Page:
Radenci, 10 August (STA) - Radenska, the soft drinks company best known for its mineral water, has reached the plateau in market share in Slovenia and is looking abroad for growth, chief executive Zvonko Murgelj said in an interview with the STA.
The entire food and beverage sector is feeling the impact of the recession, as consumers cut spending due to falling incomes. Murgelj says it is hard to say how much Radenska will suffer this year, but figures indicate revenue will drop by 2-5%.
The company has therefore been focusing abroad. "The trends in neighbouring Austria are favourable. Things are also looking up in Italy, but in Croatia we are maintaining contacts and waiting for it to join the EU, when customs barriers will be dismantled."
Asked whether political relations were affecting business in Croatia, Murgelj said "it is difficult to say whether someone will drink Radenska instead of [Croatian] Jamnica just because of the border arbitration agreement."
"The main problem is that Radenska is present in few Croatian stores. But we are holding on nevertheless...We are maintaining Radenska's presence in Croatia, where it used to be well received. Once the barriers are removed we will definitely boost our market share."
Croatia levies a 17% or 18% customs duty on mineral water, Murgelj explained. "This product just can't handle that. Sales depend not only on quality but also on price. This puts us at a disadvantage to domestic producers, which have developed rapidly."
Whereas markets of the former Yugoslavia, where Radenska is a well known brand, are top priority, Murgelj said the company was also looking at the Middle East. But he pointed out that expansion is never easy. "There is no market where they don't sell water. This means you have to steal someone's market share."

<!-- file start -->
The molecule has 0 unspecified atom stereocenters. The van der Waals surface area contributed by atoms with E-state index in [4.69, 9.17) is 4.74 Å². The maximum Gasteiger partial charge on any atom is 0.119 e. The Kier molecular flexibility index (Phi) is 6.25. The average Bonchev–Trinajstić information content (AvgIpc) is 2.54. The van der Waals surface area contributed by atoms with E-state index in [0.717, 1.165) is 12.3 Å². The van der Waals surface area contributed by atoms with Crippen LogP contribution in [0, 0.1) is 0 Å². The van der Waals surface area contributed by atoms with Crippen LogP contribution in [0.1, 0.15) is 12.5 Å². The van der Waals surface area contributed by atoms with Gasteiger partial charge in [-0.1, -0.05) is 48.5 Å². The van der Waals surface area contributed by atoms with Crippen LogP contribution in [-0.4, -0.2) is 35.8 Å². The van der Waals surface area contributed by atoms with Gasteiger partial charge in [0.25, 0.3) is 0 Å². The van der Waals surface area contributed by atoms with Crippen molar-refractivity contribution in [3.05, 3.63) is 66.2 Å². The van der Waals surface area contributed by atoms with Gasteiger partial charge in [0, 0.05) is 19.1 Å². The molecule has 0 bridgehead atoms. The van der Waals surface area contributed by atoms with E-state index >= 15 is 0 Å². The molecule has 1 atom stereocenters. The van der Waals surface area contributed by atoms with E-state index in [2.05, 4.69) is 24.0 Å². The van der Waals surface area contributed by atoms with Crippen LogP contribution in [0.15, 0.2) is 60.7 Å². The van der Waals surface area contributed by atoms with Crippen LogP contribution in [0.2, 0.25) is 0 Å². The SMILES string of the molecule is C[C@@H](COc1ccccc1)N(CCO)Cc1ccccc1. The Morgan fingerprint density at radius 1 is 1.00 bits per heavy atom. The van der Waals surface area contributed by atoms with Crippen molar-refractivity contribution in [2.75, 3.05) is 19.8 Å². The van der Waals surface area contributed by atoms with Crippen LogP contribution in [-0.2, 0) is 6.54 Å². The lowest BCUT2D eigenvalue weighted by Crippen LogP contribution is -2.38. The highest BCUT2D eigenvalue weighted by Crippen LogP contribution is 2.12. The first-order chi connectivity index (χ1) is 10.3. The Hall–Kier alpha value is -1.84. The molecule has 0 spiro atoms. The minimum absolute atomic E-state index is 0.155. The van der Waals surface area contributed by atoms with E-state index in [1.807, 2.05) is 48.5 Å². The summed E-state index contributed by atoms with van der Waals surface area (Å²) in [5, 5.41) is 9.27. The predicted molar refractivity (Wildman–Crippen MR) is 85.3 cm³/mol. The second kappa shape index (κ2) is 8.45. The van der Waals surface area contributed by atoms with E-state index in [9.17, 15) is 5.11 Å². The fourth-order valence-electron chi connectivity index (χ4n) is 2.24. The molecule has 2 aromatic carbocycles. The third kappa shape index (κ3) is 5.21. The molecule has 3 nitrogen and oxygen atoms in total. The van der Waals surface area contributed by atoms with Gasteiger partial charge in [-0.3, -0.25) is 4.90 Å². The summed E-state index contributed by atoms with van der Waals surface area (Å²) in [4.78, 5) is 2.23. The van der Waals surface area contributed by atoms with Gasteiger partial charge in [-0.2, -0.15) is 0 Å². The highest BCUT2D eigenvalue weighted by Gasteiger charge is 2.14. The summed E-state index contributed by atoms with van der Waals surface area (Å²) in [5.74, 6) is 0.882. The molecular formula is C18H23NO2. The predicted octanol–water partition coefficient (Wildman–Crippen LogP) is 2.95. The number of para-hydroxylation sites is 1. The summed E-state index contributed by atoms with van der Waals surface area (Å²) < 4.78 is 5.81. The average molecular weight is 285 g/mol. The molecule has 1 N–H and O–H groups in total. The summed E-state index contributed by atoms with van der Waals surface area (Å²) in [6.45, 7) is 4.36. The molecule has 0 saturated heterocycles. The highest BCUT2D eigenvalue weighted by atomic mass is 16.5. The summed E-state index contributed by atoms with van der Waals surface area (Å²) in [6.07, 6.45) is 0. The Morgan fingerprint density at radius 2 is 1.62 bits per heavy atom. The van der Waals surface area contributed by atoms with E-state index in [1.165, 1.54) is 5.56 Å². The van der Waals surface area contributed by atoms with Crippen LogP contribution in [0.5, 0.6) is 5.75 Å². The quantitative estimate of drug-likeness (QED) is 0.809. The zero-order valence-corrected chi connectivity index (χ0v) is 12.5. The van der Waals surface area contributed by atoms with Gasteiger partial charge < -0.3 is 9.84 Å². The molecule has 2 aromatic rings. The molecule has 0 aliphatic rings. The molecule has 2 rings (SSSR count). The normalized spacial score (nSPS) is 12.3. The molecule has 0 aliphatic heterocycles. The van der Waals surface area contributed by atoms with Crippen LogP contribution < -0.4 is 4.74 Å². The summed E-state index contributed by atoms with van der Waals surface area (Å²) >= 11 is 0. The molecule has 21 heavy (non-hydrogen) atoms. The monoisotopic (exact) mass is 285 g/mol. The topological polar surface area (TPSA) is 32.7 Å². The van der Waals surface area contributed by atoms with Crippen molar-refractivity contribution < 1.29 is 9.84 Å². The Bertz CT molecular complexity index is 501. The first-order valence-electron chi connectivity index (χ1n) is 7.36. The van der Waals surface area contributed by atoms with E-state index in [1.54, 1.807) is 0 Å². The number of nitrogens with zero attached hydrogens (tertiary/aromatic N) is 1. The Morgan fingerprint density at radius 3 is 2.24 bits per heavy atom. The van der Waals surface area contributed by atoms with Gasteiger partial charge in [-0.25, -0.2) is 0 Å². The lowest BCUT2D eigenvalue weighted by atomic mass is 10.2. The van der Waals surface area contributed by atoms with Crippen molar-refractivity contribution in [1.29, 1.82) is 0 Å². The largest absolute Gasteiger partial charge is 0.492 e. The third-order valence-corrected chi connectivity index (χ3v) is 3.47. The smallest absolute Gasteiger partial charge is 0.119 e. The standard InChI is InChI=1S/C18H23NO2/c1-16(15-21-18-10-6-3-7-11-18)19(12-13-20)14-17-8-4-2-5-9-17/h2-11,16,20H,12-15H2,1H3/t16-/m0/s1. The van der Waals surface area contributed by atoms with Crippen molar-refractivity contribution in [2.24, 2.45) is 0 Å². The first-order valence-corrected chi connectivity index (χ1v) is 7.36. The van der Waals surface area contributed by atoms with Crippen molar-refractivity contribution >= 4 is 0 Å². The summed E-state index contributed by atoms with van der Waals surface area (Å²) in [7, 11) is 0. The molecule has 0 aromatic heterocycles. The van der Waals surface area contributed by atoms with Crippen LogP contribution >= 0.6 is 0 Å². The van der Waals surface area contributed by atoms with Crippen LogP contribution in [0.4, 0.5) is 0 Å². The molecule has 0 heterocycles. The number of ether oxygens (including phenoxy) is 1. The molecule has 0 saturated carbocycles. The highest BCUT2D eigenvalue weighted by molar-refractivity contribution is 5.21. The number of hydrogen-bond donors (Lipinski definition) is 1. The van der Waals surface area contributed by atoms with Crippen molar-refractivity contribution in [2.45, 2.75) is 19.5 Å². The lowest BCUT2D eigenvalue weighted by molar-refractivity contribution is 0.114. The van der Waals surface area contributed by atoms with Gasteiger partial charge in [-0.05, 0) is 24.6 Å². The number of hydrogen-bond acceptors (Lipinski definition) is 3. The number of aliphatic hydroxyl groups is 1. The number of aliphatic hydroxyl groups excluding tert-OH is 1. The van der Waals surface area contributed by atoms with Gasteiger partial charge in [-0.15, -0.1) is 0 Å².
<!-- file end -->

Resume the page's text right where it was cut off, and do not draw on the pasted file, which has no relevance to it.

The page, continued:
Radenska is part of the Pivovarna Lasko group, which has been in flux for months as it struggles with a debt burden resulting from a failed management buyout.
The group plans to become a concern, which Murgelj welcomes. "This will improve the transparency of relationships between the parent company and the subsidiaries. It will be clear who ordered what and who will bear the consequences."
Murgelj said Radenska lost at least EUR 40m by giving loans to two financial firms that the former boss of Pivovarna Lasko, Bosko Srot, used in his MBO attempt. But he was quick to point out that these loans have already been written off so no more losses would be incurred.
Murgelj says he did not take part in the dodgy deals. "I was installed by Bosko Srot, but there was a special agreement and I did not take part in these financial operations. I had told him that I sign only things which I think are right," he said, adding that he has already signed a new job contract and was staying on at least until the end of 2010.